"Could a Chinese company extract more value from this than a multinational? It's possible because they have different expectations of profitability than multinationals so they can be happy with lower margins," said Franck Le Deu, Hong Kong-based senior partner at consultancy McKinsey.

"One complication of being in diabetes for a Chinese company is that you need a broad portfolio to be able to compete, and a broad footprint because it's a very dispersed market," he added. "So the investment levels needed to be competitive in diabetes are quite high, it's not an easy game to play."


Medicare Part D says yes to Omnipod!

Scott Benner

Rejoice, revel, Read on! 

The long and confusing winter has finally succumb to a common sense spring. No more shall Medicare mis-categorize our favorite tubeless insulin pump. I am thrilled to tell you that Omnipod is now covered by Medicare Part D! I also want to extend my sincere congratulations and excitement to everyone who has been waiting and working for this day. Medicare Part D coverage of Omnipod is one of the topics that I hear from you about most and I know from your messages that this has been a hardship for so many people. 

I was speaking this morning with someone at Omnipod and they want you all to know just how much they appreciate the effort put forth by the diabetes community. Your support, persistence and patience did not go unnoticed. 

As you know, this has been a long, collaborative journey. The support of the diabetes community helped impress upon Congress and CMS the need for access to innovative methods of insulin delivery such as the Omnipod.
— Omnipod

from Omnipod

MEDICARE PART D FAQ'S

How long did it take you to secure Medicare coverage and why did it take so long?

This has been a persistent effort since Insulet Corporation launched the Omnipod® Insulin Management System. The Centers for Medicare and Medicaid Services (CMS) communicated they had not comfortably assigned the Omnipod® System to a benefit category due to the unique design and physical attributes of the product. CMS has since issued guidance clarifying that products such as the Omnipod®System may be covered under the Medicare Part D (prescription) program. We are thrilled to now have the Omnipod® System formally covered by CMS as a Part D benefit.

What ultimately convinced CMS to provide coverage? Why did they change their mind?

It was less CMS changing their mind and more them clarifying that products such as the Omnipod® System fit into this criteria. CMS maintains that the Omnipod® System is not coverable as a DME benefit and therefore must be covered as a Part D benefit.

Does this Medicare coverage cover those living with insulin-dependent Type 2 diabetes?

We are assuming the Omnipod® System coverage criteria will be consistent with the coverage criteria outlined in Medicare’s Insulin Infusion Pump National Coverage decision which does not make any distinction between those individuals living T1 or T2 diabetes. While we believe there are opportunities to deliver the significant benefits of the Omnipod® System to the type 2 user base as we move forward, we are initially mainly focused on the T1D community for this coverage.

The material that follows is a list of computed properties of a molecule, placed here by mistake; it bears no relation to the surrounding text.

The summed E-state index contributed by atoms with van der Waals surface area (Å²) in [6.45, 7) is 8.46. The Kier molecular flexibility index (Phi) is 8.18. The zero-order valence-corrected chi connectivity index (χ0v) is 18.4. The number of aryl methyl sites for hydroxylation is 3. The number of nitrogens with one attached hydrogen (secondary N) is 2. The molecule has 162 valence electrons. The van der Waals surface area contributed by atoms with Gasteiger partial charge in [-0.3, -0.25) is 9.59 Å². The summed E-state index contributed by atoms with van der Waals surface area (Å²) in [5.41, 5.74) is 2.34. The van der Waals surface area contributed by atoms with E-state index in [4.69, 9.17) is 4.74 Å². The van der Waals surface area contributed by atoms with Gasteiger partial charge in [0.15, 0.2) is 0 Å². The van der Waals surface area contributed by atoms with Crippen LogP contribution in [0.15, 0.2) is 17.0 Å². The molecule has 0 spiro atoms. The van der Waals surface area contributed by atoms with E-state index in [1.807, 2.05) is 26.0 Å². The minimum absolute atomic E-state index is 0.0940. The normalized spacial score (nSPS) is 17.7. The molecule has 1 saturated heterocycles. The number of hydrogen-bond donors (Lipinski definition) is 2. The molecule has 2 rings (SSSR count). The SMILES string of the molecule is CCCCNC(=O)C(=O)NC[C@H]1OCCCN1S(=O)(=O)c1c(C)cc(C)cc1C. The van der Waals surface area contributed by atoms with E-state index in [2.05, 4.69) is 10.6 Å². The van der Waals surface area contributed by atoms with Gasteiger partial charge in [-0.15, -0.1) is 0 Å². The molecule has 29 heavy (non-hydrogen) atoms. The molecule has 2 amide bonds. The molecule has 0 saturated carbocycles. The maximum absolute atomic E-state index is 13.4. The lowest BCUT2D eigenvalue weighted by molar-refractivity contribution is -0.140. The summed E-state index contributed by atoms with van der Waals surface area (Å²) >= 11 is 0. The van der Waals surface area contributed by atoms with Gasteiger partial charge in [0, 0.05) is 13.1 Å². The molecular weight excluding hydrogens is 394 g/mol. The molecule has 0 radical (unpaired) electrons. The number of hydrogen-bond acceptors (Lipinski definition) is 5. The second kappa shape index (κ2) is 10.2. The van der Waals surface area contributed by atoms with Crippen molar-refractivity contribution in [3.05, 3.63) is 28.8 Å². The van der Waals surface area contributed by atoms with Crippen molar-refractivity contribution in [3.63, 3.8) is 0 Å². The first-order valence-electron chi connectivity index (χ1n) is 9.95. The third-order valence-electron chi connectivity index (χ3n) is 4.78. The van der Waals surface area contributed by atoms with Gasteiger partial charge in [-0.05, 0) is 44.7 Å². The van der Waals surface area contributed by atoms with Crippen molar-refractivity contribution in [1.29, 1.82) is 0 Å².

When will I be covered under Medicare Part D?

This decision enables your Part D carrier to add the Omnipod® System to their covered formulary list.  Insulet Account Executives are now working with Part D carriers to ensure this occurs. This process takes time for the carrier to implement, so in the meantime our Medicare Access team may help you work with your Part D carrier to secure a formulary exception.  Please feel free to connect with our Medicare Access team at 877-939-4384 t explore this process.

How wilI I know when my plan will cover the Omnipod® System?

Insulet will communicate updates to our progress working with Part D carriers to add the Omnipod® System to their formulary.  Again, this process will take time.  We should receive a decision from your carrier within several weeks about their decision to cover your supplies now via the formulary exception process. If you are a current Podder™, just click here to provide your insurance information online or reach out to our Medicare Access team at 877-939-4384 so we can help you initiate the formulary exception process.

How long could it take for my pharmacy to add the Omnipod® System to their formulary?

If the Omnipod® System is not on formulary for your plan today, we can assist you with the exception process. Once submitted, it will take about a week to know if the exception is approved. If not, we can pursue an appeal. In the meantime, we will also be working with your carrier directly to get the Omnipod® System put on the formulary for all of the carrier's members. It is difficult to predict how long it will take to get the Omnipod® System on formulary for your carrier a it could take months. Therefore the exception and appeal process is a good option if you want coverage sooner.

How do I find a Part D Medicare Plan that covers the Omnipod® System?